In the evening, Israel finally started to comply, with reports that troops were withdrawing from two towns, Qalqilya and Tulkarem, where the fighting had been limited. In other cities the Israeli operations continued, though.

Powell warned Israel in thinly veiled terms that it was damaging American interests in the Arab world. "The strategic problems that are created by the continuing operation are rather significant and severe when you see what's happening throughout the rest of the Middle East," said the secretary of state, after repeating the U.S. position that Israel had the right to defend itself after the bloody suicide attacks last month. He received a frosty reception in Morocco, where on Sunday about a million people had filled the streets of Rabat to protest the Israeli actions. King Mohammad pointedly asked him why he had not gone first to Jerusalem -- echoing charges by Palestinians and others that Powell's trip was timed so as to allow Sharon a few extra days to smash the Palestinians.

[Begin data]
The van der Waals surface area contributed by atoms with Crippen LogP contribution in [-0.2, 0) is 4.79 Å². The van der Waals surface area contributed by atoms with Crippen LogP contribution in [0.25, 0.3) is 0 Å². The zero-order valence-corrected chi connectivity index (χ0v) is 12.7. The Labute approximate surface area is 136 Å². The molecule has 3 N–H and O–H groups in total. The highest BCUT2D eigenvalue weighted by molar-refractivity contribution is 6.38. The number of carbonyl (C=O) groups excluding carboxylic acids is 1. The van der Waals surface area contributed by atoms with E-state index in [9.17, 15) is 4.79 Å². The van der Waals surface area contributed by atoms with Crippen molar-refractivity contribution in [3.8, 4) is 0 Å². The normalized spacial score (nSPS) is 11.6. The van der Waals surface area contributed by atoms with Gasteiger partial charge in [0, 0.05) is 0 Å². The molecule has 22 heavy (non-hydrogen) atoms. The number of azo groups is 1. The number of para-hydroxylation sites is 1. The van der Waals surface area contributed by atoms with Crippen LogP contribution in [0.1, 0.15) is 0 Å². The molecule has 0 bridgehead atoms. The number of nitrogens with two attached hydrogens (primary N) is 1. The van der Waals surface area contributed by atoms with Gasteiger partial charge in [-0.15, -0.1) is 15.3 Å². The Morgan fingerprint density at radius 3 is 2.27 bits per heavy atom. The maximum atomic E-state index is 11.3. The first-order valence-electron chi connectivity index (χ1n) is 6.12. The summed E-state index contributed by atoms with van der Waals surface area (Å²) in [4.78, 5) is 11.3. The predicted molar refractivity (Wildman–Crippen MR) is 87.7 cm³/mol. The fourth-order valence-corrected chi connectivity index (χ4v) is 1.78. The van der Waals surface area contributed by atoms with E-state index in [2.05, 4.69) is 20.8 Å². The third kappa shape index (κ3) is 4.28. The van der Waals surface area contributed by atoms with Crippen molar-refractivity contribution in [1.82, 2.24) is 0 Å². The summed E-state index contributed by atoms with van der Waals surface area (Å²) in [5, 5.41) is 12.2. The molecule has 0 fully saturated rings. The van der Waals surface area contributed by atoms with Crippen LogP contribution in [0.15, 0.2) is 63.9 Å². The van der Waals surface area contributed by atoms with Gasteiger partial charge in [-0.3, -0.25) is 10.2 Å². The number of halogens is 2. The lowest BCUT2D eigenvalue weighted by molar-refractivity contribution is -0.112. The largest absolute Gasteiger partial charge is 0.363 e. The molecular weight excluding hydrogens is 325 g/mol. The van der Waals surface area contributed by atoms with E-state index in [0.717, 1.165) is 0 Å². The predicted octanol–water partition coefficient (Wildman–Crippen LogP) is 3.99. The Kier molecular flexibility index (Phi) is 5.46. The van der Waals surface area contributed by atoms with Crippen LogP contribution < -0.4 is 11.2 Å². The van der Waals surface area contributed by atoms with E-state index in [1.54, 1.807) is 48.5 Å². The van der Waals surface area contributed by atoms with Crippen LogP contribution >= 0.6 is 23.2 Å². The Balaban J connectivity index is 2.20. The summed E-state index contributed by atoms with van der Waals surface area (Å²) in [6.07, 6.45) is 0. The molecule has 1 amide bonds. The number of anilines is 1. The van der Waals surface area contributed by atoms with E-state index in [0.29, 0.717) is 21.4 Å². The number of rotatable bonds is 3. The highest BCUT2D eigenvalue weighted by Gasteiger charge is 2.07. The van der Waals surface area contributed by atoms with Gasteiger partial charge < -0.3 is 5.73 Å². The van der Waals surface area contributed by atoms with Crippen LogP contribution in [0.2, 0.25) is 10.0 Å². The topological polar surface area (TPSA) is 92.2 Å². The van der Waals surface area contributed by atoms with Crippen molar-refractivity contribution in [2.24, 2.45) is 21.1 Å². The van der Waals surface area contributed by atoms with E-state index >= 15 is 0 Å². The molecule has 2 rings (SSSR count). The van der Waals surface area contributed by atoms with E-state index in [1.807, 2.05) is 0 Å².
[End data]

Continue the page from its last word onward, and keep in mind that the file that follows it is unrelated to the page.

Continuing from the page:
While heavy fighting rocked Nablus and Jenin in the northern West Bank and a skirmish broke out at the Church of the Nativity in Bethlehem, one of the holiest sites in Christendom, Prime Minister Ariel Sharon on Monday addressed the Knesset, Israel's parliament, and said the troops still had a job to do in the territories. "These missions have not been completed yet, and the army will continue operating as quickly as possible until the mission has been completed, until it has dismantled Arafat's terror infrastructure and until the murderers hiding in different places have been arrested," Sharon said, setting his nation on a seeming collision course with the U.S. Israeli officials have said it would take at least a month for the 11-day-old operation to succeed in destroying the "terrorist infrastructures." He also said the army would remain in position in so-called buffer zones after a withdrawal and "the places we leave must have a responsible Palestinian leadership that will take over the areas."